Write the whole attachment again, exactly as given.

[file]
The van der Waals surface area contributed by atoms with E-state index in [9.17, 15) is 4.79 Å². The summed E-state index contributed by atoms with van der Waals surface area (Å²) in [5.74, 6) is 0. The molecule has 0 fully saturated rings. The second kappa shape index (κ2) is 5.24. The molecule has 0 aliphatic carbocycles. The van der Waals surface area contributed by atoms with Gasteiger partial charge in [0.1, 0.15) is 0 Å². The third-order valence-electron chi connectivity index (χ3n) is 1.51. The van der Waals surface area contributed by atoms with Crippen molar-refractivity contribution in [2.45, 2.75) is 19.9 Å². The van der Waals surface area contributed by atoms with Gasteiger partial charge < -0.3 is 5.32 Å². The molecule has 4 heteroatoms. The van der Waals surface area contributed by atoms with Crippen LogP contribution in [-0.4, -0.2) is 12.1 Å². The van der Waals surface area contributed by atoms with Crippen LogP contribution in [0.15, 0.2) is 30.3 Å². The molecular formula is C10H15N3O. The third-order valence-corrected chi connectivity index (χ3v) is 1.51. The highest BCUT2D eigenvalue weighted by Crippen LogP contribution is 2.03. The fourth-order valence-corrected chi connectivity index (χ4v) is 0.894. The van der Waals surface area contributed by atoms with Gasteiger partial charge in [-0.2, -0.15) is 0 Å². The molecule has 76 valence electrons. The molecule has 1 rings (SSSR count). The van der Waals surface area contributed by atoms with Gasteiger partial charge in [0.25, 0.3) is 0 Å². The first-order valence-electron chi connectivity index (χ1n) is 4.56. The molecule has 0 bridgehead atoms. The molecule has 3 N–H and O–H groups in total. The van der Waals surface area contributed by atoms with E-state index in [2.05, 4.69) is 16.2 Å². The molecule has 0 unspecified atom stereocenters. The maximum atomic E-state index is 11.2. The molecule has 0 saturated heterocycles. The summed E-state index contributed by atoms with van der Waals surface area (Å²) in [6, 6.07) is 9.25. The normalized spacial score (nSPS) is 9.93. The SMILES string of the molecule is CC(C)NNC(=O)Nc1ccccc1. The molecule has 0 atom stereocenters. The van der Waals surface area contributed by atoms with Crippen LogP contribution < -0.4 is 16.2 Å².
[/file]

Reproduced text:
The van der Waals surface area contributed by atoms with E-state index in [9.17, 15) is 4.79 Å². The summed E-state index contributed by atoms with van der Waals surface area (Å²) in [5.74, 6) is 0. The molecule has 0 fully saturated rings. The second kappa shape index (κ2) is 5.24. The molecule has 0 aliphatic carbocycles. The van der Waals surface area contributed by atoms with Gasteiger partial charge in [0.1, 0.15) is 0 Å². The third-order valence-electron chi connectivity index (χ3n) is 1.51. The van der Waals surface area contributed by atoms with Crippen molar-refractivity contribution in [2.45, 2.75) is 19.9 Å². The van der Waals surface area contributed by atoms with Gasteiger partial charge < -0.3 is 5.32 Å². The molecule has 4 heteroatoms. The van der Waals surface area contributed by atoms with Crippen LogP contribution in [-0.4, -0.2) is 12.1 Å². The van der Waals surface area contributed by atoms with Crippen LogP contribution in [0.15, 0.2) is 30.3 Å². The molecular formula is C10H15N3O. The third-order valence-corrected chi connectivity index (χ3v) is 1.51. The highest BCUT2D eigenvalue weighted by Crippen LogP contribution is 2.03. The fourth-order valence-corrected chi connectivity index (χ4v) is 0.894. The van der Waals surface area contributed by atoms with Gasteiger partial charge in [-0.2, -0.15) is 0 Å². The molecule has 76 valence electrons. The molecule has 1 rings (SSSR count). The van der Waals surface area contributed by atoms with Gasteiger partial charge in [0.25, 0.3) is 0 Å². The first-order valence-electron chi connectivity index (χ1n) is 4.56. The molecule has 0 bridgehead atoms. The molecule has 3 N–H and O–H groups in total. The van der Waals surface area contributed by atoms with E-state index in [2.05, 4.69) is 16.2 Å². The molecule has 0 unspecified atom stereocenters. The maximum atomic E-state index is 11.2. The molecule has 0 saturated heterocycles. The summed E-state index contributed by atoms with van der Waals surface area (Å²) in [6, 6.07) is 9.25. The normalized spacial score (nSPS) is 9.93. The SMILES string of the molecule is CC(C)NNC(=O)Nc1ccccc1. The molecule has 0 atom stereocenters. The van der Waals surface area contributed by atoms with Crippen LogP contribution < -0.4 is 16.2 Å².